Organic farming – definition and meaning

Organic farming or low input farming refers to livestock or vegetable production using natural sources, nutrients, and methods. We also call it organic agriculture. Organic farming relies upon natural forms of farming such as crop rotation and biological pest control. Biological pest control includes, for example, using ladybugs (UK: ladybirds) which eat aphids, rather than spraying crops with artificial pesticides.

Organic farmers do not routinely administer antibiotics to their animals. Conventional farmers, however, do.

Organic farmers grow and sell organic food.

There is more to organic farming than simply choosing not to use artificial fertilizers, pesticides, or genetically-modified organisms. It is a holistic system which optimizes the productivity and fitness of diverse communities within the agro-ecosystem.

According to Ontario’s Ministry of Agriculture, Food and Rural Affairs:

“The principal goal of organic production is to develop enterprises that are sustainable and harmonious with the environment.”

The Food and Agriculture Organization of the United Nations (FAO) says the following regarding organic agriculture:

“It is a system that begins to consider potential environmental and social impacts by eliminating the use of synthetic inputs, such as synthetic fertilizers and pesticides, veterinary drugs, genetically modified seeds and breeds, preservatives, additives, and irradiation.”

Organic farming - explanation and examples
Organic farming means rearing animals and cultivating crops naturally. In other words, without the artificial chemicals and methods that conventional farming uses.

Organic farming is more expensive

Organic farming is less efficient than intensive farming. Therefore, organic produce costs more.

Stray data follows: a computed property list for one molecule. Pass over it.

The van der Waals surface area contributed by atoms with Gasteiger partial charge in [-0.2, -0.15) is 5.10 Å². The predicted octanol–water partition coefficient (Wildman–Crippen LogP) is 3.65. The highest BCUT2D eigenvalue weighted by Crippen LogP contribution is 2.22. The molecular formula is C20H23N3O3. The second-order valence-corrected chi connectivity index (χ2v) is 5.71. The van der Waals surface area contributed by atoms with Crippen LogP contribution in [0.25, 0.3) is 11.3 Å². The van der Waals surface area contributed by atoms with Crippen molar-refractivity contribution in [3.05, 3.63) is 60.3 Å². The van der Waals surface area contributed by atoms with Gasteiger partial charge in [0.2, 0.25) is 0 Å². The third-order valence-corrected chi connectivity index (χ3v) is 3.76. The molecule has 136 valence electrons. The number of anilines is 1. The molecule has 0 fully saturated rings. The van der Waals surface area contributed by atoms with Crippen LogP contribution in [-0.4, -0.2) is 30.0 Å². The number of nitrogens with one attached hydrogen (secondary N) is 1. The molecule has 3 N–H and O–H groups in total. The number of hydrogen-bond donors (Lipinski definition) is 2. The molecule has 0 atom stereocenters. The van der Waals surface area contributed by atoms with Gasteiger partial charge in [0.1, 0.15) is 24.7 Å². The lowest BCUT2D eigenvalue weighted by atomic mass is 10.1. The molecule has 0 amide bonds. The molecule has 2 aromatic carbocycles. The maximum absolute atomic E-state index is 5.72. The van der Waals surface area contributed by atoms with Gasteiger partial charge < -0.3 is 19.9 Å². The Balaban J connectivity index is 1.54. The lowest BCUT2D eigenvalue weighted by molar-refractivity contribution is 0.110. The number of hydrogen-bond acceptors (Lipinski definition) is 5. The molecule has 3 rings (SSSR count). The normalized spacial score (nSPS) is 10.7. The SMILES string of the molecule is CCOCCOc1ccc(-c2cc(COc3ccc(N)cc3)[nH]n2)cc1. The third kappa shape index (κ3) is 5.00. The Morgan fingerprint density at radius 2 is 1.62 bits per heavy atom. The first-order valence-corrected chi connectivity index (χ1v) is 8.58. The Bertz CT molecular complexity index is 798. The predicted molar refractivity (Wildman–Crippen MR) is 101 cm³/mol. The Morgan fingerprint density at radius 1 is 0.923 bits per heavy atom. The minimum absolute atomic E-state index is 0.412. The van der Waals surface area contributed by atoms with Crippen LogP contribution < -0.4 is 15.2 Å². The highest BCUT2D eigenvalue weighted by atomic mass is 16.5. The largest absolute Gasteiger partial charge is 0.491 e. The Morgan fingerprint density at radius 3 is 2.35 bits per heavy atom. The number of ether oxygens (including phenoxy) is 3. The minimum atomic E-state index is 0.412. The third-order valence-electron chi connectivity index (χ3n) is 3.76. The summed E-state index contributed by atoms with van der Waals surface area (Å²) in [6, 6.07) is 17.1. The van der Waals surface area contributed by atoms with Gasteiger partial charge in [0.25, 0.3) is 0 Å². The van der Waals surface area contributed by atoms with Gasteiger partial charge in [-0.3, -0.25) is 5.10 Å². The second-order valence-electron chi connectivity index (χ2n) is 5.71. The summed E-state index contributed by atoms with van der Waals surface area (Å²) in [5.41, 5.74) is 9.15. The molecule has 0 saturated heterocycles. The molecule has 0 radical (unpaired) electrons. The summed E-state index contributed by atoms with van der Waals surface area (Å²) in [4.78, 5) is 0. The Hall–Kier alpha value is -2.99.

Demand for organic fruit, vegetables, and meats is increasing rapidly in many countries. However, when people’s incomes drop, as may occur during a recession, they revert to non-organic produce.

Organic foods are generally more expensive than other foods for several reasons. Organic farms are typically smaller than conventional, highly-intensive ones. Below are some more reasons explaining why organic farming is more expensive.

Crops take longer

Crops, on average, take longer to grow because organic farmers do not use artificial chemicals. For their livestock, they do not use growth hormones.

Therefore, for example with crops, organic farmers cannot get as many harvests in a given period as conventional farmers.

Organic farming – crop rotation

To keep the soil healthy, organic farmers conduct a crop-rotation system. Crop rotation also helps prevent weed growth.

This means that some parts of an organic farm are not producing things the farmer can sell. Instead, those fields grow ‘cover crops’ which add nutrients, such as nitrogen to the soil.

Conventional farmers use every inch of their land all the time. They use artificial fertilizers to help feed their crops.

Animal welfare

In organic farming, animal welfare is a top priority. Animal welfare costs money.

For example, keeping 10,000 egg-laying hens in batteries is much cheaper than raising free-range poultry.

Not only are the running costs higher, but also the capital costs. To house 10,000 free-range hens, you need at least ten times more land than you do for battery hens. Land costs money.

The Environmental Impact of Organic Farming

Organic farming is also environmentally friendly. It helps maintain soil health, reduce soil erosion, and decrease the amount of toxins in our food and environment.

By abstaining from synthetic fertilizers and pesticides, organic farms reduce the risk of groundwater contamination, promote biodiversity, and limit exposure to harmful chemicals. Biodiversity refers to the variety and variability of life on Earth.

Such farming practices aid in sequestering carbon, i.e., keeping carbon dioxide that would have gone into the atmosphere in the soil, thus combating climate change.

Put simply, embracing organic methods is not only good for our immediate health but also crucial for preserving our planet for future generations.

A short history of the term ‘organic farming’

The term ‘organic farming’ started gaining prominence in the English language in the early twentieth century.

Sir Albert Howard (1873-1947), a British botanist, is often referred to as ‘the father of organic farming.’ He was instrumental in promoting the principles of organic farming. His book, ‘An Agricultural Testament,’ published in 1940, is considered one of the foundational texts of organic agriculture.

However, nobody knows for sure whether he was the first person to use the term.

Video – What is Organic Farming?

Watch this video from our sister YouTube channel, Marketing Business Network.